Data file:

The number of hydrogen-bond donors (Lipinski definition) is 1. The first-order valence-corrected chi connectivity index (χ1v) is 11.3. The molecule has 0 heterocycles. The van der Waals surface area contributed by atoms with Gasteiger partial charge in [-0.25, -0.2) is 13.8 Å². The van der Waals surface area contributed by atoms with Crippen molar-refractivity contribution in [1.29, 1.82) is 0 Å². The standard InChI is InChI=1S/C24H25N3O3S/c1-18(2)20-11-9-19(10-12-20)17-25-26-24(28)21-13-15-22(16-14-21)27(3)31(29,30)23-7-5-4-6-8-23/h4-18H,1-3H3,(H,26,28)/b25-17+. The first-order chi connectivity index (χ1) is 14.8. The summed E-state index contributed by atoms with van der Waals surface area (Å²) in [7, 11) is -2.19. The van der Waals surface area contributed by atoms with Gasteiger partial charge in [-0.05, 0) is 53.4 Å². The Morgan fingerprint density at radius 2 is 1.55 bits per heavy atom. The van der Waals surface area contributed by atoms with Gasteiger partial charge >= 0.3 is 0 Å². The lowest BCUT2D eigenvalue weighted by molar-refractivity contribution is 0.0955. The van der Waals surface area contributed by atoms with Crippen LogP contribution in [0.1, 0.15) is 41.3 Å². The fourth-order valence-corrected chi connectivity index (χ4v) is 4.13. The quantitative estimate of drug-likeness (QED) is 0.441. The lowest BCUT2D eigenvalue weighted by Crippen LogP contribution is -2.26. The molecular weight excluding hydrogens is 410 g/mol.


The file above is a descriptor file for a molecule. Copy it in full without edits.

The number of hydrogen-bond donors (Lipinski definition) is 1. The first-order valence-corrected chi connectivity index (χ1v) is 11.3. The molecule has 0 heterocycles. The van der Waals surface area contributed by atoms with Gasteiger partial charge in [-0.25, -0.2) is 13.8 Å². The van der Waals surface area contributed by atoms with Crippen molar-refractivity contribution in [1.29, 1.82) is 0 Å². The standard InChI is InChI=1S/C24H25N3O3S/c1-18(2)20-11-9-19(10-12-20)17-25-26-24(28)21-13-15-22(16-14-21)27(3)31(29,30)23-7-5-4-6-8-23/h4-18H,1-3H3,(H,26,28)/b25-17+. The first-order chi connectivity index (χ1) is 14.8. The summed E-state index contributed by atoms with van der Waals surface area (Å²) in [7, 11) is -2.19. The van der Waals surface area contributed by atoms with Gasteiger partial charge in [-0.05, 0) is 53.4 Å². The Morgan fingerprint density at radius 2 is 1.55 bits per heavy atom. The van der Waals surface area contributed by atoms with Gasteiger partial charge >= 0.3 is 0 Å². The lowest BCUT2D eigenvalue weighted by molar-refractivity contribution is 0.0955. The van der Waals surface area contributed by atoms with Crippen LogP contribution in [0.1, 0.15) is 41.3 Å². The fourth-order valence-corrected chi connectivity index (χ4v) is 4.13. The quantitative estimate of drug-likeness (QED) is 0.441. The lowest BCUT2D eigenvalue weighted by Crippen LogP contribution is -2.26. The molecular weight excluding hydrogens is 410 g/mol.